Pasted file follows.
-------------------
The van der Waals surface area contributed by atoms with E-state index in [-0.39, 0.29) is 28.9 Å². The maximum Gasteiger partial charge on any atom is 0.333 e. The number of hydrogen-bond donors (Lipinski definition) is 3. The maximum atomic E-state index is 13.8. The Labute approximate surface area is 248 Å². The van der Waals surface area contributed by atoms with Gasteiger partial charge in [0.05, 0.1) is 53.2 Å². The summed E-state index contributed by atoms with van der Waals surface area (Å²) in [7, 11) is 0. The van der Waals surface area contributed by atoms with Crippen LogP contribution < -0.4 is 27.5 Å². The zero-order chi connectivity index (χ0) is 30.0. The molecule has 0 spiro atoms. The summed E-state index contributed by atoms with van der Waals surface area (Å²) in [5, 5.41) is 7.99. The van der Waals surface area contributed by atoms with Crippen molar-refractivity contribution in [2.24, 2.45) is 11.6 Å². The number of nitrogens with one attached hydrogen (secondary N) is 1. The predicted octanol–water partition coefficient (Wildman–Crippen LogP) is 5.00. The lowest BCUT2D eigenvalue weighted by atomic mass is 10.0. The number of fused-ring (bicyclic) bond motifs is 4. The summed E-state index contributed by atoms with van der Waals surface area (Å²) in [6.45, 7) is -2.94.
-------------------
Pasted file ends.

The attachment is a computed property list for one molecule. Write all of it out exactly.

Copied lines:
The van der Waals surface area contributed by atoms with E-state index in [-0.39, 0.29) is 28.9 Å². The maximum Gasteiger partial charge on any atom is 0.333 e. The number of hydrogen-bond donors (Lipinski definition) is 3. The maximum atomic E-state index is 13.8. The Labute approximate surface area is 248 Å². The van der Waals surface area contributed by atoms with Gasteiger partial charge in [0.05, 0.1) is 53.2 Å². The summed E-state index contributed by atoms with van der Waals surface area (Å²) in [7, 11) is 0. The van der Waals surface area contributed by atoms with Crippen LogP contribution < -0.4 is 27.5 Å². The zero-order chi connectivity index (χ0) is 30.0. The molecule has 0 spiro atoms. The summed E-state index contributed by atoms with van der Waals surface area (Å²) in [5, 5.41) is 7.99. The van der Waals surface area contributed by atoms with Crippen molar-refractivity contribution in [2.24, 2.45) is 11.6 Å². The number of nitrogens with one attached hydrogen (secondary N) is 1. The predicted octanol–water partition coefficient (Wildman–Crippen LogP) is 5.00. The lowest BCUT2D eigenvalue weighted by atomic mass is 10.0. The number of fused-ring (bicyclic) bond motifs is 4. The summed E-state index contributed by atoms with van der Waals surface area (Å²) in [6.45, 7) is -2.94.